242. The huge rise in the prison population during
the last five years is unsustainable. Unless haltedand
in due course reversed it will end badly.
243. If our prisons are to be anything other than
human warehouses, it is essential that constructive regimes exist
to provide inmates with training education and help in facing
up to their offending behaviour. It is also essentialand
in the interest of societythat prisoners are prepared for
re-entry to the outside world when they are eventually released,
as most will be. All this is threatened by the escalating prison
population. It is in no-one's interests to allow this to continue.
244. If, however, the prison population is to be
reduced, it is essential that credible alternatives are available.
We believe such alternatives do exist. We have set them out in
this report. We accept that there are offenders for whom imprisonment
is the only appropriate penalty. Nothing in this report is intended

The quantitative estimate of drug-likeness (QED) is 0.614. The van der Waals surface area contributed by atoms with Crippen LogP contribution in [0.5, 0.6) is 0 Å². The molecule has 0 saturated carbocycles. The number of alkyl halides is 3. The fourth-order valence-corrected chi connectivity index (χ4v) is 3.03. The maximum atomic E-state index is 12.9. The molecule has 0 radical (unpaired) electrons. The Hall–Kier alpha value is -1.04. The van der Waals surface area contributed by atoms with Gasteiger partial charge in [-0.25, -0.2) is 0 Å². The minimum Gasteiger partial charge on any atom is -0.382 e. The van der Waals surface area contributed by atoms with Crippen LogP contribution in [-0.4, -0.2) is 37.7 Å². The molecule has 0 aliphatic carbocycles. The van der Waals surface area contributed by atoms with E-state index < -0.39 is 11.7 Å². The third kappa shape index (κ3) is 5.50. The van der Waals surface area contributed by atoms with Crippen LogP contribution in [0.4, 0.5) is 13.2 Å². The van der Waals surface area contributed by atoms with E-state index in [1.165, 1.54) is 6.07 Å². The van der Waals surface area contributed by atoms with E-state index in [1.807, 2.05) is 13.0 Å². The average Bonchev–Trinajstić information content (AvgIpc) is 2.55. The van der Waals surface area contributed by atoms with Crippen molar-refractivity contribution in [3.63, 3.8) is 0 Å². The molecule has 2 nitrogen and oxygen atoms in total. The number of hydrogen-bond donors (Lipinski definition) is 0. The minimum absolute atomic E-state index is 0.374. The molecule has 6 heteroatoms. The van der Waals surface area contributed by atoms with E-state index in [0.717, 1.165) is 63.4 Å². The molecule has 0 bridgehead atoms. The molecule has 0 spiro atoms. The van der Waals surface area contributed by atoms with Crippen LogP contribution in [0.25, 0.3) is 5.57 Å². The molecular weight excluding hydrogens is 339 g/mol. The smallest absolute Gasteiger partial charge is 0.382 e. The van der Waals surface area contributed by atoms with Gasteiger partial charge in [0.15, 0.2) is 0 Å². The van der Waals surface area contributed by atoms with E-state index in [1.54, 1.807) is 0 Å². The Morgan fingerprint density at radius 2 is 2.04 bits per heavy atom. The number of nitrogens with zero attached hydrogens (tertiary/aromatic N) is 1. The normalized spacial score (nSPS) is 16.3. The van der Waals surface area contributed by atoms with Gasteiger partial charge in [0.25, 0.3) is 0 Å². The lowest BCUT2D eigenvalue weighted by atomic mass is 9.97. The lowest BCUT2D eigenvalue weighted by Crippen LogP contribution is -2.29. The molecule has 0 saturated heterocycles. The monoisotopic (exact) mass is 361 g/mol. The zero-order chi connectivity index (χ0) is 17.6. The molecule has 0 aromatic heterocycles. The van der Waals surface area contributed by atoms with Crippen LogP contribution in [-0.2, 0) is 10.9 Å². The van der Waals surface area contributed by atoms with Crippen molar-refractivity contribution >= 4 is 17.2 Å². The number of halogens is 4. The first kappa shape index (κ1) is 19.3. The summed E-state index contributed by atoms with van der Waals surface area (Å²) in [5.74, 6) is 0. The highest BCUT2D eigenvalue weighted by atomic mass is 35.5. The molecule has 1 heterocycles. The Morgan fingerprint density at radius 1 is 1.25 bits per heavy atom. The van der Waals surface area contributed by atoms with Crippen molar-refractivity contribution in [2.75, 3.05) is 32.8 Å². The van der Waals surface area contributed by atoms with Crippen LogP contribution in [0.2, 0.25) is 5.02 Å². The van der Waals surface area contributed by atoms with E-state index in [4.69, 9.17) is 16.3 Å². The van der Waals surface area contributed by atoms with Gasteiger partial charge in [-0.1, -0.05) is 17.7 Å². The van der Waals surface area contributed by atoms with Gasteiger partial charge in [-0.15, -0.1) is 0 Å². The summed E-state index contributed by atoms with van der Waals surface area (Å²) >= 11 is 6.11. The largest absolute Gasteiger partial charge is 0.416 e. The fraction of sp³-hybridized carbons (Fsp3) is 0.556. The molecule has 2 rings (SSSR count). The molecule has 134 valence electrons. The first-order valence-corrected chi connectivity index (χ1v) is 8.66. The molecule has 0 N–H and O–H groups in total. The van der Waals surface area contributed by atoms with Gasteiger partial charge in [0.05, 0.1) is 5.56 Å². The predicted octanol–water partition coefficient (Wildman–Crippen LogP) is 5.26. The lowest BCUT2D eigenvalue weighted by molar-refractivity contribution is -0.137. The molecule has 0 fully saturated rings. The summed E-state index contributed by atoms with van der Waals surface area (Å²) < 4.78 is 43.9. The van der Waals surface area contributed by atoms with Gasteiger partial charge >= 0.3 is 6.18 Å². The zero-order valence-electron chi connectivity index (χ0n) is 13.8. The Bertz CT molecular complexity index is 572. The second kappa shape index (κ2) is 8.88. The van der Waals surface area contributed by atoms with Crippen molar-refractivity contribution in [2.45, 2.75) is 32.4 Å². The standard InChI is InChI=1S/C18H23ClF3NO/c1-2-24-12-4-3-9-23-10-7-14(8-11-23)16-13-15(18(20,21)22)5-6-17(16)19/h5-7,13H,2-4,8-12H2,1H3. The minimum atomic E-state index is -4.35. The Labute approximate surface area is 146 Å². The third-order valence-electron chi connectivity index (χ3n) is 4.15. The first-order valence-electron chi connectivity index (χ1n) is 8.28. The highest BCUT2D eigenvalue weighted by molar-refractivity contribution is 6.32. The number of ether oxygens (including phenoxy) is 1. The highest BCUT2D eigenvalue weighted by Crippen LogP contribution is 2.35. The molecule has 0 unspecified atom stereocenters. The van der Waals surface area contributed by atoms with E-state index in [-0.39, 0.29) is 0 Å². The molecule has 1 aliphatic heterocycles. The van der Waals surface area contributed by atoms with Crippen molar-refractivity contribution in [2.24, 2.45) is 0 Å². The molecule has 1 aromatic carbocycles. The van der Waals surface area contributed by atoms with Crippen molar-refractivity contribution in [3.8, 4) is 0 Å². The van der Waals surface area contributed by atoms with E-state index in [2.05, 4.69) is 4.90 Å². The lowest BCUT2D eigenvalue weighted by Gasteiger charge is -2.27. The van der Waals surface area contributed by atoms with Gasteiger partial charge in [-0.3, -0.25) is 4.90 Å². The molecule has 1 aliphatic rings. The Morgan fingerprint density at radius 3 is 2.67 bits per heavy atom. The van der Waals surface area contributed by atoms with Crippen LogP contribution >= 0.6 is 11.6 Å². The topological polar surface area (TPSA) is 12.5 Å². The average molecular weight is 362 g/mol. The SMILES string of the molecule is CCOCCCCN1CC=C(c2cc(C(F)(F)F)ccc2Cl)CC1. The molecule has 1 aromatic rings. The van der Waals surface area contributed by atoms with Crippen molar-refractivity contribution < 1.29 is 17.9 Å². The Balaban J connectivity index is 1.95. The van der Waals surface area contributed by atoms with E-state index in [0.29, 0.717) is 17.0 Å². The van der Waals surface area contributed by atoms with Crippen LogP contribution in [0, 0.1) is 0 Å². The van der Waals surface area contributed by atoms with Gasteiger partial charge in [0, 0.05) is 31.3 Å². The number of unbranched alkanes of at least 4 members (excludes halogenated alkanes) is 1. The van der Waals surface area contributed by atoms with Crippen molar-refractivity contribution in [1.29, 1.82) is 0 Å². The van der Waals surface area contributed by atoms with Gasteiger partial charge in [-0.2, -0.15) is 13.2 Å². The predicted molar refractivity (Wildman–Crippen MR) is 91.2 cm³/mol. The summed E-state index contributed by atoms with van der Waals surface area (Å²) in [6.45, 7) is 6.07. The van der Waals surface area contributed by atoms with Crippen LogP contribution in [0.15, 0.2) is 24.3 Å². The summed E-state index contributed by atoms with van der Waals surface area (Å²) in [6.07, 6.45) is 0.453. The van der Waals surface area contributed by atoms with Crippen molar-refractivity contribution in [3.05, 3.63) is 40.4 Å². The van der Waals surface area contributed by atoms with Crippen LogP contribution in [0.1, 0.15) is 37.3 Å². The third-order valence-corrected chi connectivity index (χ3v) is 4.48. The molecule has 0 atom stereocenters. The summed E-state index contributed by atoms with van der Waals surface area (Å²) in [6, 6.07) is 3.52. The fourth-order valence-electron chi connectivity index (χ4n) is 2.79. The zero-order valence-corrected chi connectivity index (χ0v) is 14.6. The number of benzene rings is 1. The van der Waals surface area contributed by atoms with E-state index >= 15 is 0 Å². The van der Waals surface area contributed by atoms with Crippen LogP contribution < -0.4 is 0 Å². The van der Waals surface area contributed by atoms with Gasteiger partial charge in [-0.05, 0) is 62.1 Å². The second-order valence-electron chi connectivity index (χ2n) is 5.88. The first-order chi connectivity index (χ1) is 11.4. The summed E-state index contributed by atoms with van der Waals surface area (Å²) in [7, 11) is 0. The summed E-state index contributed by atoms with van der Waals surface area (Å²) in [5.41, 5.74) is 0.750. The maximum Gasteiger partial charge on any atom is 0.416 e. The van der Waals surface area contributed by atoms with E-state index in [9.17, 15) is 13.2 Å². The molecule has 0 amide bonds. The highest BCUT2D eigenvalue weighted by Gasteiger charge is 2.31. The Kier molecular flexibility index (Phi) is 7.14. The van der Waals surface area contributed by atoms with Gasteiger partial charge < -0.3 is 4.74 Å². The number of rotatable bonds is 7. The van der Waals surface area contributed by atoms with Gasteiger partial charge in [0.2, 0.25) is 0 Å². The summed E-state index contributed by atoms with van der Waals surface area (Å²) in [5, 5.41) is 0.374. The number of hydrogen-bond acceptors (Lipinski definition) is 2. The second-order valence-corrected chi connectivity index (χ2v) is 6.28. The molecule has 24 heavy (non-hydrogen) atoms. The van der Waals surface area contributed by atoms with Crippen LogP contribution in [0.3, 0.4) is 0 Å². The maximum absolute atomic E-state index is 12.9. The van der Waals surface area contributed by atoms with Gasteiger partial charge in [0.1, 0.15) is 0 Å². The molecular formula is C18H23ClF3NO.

to suggest otherwise.
245. We do suggest, however, that many people currently
being sentenced to imprisonment could be dealt with more effectivelyand
at far less expenseby a non-custodial sentence. The public
are, of course, entitled to expect that non-custodial sentences
are sufficiently robust as to leave offenders in no doubt about
the seriousness of their offending and to reduce the possibility
of repetition. The burden of proving this lies with those who
believe the prison population is too high. Everyone involved with
the criminal justice systemfrom the Home Secretary and
the Lord Chief Justice down has a role to play.
246. The probation service must never lose sight
of the fact that it represents the public and not the offender.
A systematic effort must be made to assess the effect of non-custodial
sentences if the public are to be convinced that there are credible
alternatives to imprisonment. A start has been made, but there
is some way to go.
247. Judges and magistrates for their part must show
more willingness where appropriate to pass non-custodial sentences
and to acquaint themselves with the range of possibilities on
248. Politicians and the media, too, have an important
part to play. They should help to prepare public opinion for a
reduction in the prison population by calmly drawing attention
to the consequences of continuing to fill the prisons to bursting
pointand to the existence of credible and cost-effective